There Are More Slaves Today Than at Any Time in Human History
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TM: As an investigative reporter rather than an academic, you take us where the trades are made, the suffering takes place and the survivors eke out their existences.
BS: In an underground brothel in Bucharest, I was offered a young woman with the visible effect of Down syndrome. One of her arms was covered in slashes, where I can only assume she was trying to escape daily rape the only way she knew how. That young woman was offered to me in trade for a used car.
TM: This was a Romanian used car?
BS: Yes, and I knew that I could get that car for about 1,500 euros. While that may sound like a very low price for human life, consider that five hours from where I live in New York -- a three-hour flight down to Port au Prince, Haiti, and an hour from the airport -- I was able to negotiate for a 10-year-old girl for cleaning and cooking, permanent possession and sexual favors. What do you think the asking price was?
TM: I don't know ... $7,500?
BS: They asked for $100, and I talked them down to $50. Now to put that in context: Going back to the time when my abolitionist ancestors were on their soapbox, in 1850, you could buy a healthy grown male for the equivalent of about $40,000.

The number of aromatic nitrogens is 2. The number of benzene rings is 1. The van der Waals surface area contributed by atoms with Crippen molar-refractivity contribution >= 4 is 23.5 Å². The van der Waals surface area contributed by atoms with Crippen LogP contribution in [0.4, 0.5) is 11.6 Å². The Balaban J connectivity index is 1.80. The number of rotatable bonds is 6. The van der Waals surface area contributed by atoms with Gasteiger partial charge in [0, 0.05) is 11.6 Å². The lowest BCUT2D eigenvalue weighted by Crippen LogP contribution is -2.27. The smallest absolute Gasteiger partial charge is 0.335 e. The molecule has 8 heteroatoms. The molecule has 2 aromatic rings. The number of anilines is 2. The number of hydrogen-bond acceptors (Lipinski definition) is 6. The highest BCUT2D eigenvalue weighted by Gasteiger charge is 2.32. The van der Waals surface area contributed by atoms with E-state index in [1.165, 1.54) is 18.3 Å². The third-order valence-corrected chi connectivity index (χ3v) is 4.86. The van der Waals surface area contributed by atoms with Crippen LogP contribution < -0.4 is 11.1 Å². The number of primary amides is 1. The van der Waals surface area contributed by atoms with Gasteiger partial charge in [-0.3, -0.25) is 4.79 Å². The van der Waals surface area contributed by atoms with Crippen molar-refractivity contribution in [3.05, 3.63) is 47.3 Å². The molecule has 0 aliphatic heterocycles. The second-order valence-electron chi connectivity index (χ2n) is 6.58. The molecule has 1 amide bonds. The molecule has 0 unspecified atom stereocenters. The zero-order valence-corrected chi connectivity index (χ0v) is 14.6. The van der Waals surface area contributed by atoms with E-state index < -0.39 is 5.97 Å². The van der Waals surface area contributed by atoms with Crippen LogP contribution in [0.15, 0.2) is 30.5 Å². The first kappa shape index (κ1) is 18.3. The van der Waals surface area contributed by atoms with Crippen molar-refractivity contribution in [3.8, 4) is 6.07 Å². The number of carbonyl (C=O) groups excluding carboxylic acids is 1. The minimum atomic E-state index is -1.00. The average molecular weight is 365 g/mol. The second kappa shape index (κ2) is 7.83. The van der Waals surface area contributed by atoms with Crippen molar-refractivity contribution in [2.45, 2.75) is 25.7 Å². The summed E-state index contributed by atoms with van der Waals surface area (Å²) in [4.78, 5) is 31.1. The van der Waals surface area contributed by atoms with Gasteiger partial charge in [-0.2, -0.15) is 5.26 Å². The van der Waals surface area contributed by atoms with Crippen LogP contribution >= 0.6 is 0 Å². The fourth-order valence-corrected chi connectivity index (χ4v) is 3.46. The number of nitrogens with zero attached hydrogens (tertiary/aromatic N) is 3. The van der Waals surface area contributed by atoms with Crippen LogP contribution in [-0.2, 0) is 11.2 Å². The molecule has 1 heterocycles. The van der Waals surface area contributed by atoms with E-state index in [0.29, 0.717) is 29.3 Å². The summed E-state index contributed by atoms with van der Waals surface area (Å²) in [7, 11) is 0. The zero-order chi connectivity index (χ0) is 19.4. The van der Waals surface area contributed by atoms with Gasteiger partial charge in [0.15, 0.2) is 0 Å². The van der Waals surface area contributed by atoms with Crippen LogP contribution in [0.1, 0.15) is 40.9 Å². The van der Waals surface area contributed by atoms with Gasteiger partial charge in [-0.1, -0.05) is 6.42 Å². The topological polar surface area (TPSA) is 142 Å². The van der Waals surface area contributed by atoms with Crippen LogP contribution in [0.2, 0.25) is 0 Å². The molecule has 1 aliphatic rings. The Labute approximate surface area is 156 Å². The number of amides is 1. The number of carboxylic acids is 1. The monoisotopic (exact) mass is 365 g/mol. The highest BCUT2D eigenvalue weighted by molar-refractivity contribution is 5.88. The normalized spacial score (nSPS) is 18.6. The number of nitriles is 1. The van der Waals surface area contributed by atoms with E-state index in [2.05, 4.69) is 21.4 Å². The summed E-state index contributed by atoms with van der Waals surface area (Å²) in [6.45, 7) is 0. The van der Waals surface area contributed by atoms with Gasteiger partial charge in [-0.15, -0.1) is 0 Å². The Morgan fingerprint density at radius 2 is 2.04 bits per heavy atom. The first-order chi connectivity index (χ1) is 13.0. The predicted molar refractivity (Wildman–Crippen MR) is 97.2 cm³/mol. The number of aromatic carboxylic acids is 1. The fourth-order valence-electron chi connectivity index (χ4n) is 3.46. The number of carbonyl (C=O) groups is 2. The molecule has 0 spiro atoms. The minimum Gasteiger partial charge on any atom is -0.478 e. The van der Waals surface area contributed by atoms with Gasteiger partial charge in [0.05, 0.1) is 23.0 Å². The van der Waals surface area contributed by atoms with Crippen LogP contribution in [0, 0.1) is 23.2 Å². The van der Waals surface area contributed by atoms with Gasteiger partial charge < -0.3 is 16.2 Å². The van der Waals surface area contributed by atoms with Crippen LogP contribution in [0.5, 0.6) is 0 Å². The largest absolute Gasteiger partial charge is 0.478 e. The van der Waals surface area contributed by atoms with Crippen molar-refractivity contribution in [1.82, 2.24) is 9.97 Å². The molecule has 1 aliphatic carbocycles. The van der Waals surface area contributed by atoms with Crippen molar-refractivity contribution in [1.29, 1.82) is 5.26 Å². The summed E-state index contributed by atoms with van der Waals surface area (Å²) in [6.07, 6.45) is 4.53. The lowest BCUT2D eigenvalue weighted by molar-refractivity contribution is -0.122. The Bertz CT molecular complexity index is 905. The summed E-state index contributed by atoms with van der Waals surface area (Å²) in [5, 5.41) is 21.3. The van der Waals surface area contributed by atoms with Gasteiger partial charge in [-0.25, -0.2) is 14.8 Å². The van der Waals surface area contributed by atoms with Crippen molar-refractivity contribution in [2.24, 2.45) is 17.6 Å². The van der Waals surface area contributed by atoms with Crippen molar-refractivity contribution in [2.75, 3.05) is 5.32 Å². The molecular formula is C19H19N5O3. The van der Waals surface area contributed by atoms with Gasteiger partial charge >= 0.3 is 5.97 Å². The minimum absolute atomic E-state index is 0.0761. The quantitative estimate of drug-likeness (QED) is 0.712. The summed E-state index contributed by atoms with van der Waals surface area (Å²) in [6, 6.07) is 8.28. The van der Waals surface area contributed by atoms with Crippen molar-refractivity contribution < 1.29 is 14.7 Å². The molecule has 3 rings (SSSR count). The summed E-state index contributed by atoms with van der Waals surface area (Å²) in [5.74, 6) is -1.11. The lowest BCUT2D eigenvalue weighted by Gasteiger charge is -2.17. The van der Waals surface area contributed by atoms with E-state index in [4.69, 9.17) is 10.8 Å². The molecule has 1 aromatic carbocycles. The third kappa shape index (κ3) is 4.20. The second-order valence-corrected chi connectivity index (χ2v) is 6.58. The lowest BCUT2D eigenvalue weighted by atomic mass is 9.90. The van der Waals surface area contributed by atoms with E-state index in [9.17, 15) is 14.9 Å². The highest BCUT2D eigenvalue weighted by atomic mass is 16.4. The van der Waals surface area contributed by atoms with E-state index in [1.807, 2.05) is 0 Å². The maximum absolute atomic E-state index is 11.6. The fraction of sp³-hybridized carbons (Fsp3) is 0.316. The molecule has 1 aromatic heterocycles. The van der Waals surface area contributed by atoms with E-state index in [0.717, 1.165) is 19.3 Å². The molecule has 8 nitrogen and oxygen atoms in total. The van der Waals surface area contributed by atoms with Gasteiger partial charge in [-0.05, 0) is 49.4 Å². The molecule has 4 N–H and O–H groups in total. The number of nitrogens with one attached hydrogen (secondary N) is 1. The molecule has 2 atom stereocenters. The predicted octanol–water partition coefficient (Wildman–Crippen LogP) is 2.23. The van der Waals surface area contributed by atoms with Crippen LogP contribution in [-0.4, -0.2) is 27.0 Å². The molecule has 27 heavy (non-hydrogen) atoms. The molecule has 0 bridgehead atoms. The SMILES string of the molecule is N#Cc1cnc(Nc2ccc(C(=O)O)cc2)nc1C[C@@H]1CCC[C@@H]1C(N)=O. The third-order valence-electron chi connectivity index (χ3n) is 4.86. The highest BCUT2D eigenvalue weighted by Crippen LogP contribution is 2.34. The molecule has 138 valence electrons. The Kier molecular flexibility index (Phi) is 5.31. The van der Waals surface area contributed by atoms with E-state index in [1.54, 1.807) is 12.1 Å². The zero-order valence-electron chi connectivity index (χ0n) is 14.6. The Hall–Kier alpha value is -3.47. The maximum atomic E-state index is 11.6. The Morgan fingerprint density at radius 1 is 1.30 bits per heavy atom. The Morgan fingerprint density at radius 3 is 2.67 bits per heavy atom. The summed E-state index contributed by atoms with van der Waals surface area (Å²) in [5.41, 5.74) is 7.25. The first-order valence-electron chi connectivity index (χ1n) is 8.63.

TM: When I first read such big numbers, I was shocked.
BS: This is not to diminish the horrors that those workers would face, nor to diminish their dehumanization one bit. It was an abomination then as it is today. But in the mid-19th century, masters viewed their slaves as an investment.
But here's the thing: When a slave costs $50 on the street in broad daylight in Port au Prince -- by the way, this was in a decent neighborhood, everybody knew where these men were and what they did -- such people are, to go back to Kevin's term, eminently disposable in the eyes of their masters.
TM: If my reading is correct, the biggest concentrations of the slave trade are in Southeast Asia and portions of Latin America?
BS: If you were to plot slaves on the map, you'd stick the biggest number of pins in India, followed by Pakistan, Nepal, Bhutan. There are arguably more slaves In India than the rest of the world combined.
And yet, if you look at international efforts or American pressure, India is largely let off the hook because Indian federal officials claim, "We have no slaves. These are just poor people. And these exploitive labor practices," -- if you're lucky enough to get that term out of them -- "are a byproduct of poverty."
Let me be clear, the end of slavery cannot wait for the end of poverty. Slavery in India is primarily generational debt bondage, people whose grandparents took a debt.
TM: To go back to the definition: Forced to work against their will with no escape.
BS: Held through fraud under threat of violence for no pay beyond subsistence. These are people that cannot walk away.
I stumbled upon a fellow in a quarry in Northern India who'd been enslaved his entire life. He had assumed that slavery at birth. His grandfather had taken a debt of 62 cents, and three generations and three slave masters later, the principal had not been paid off one bit. The family was illiterate and innumerate. This fellow, who I call Gonoo -- he asked me to protect his identity -- was still forced to work, held through fraud under threat of violence for no pay beyond subsistence.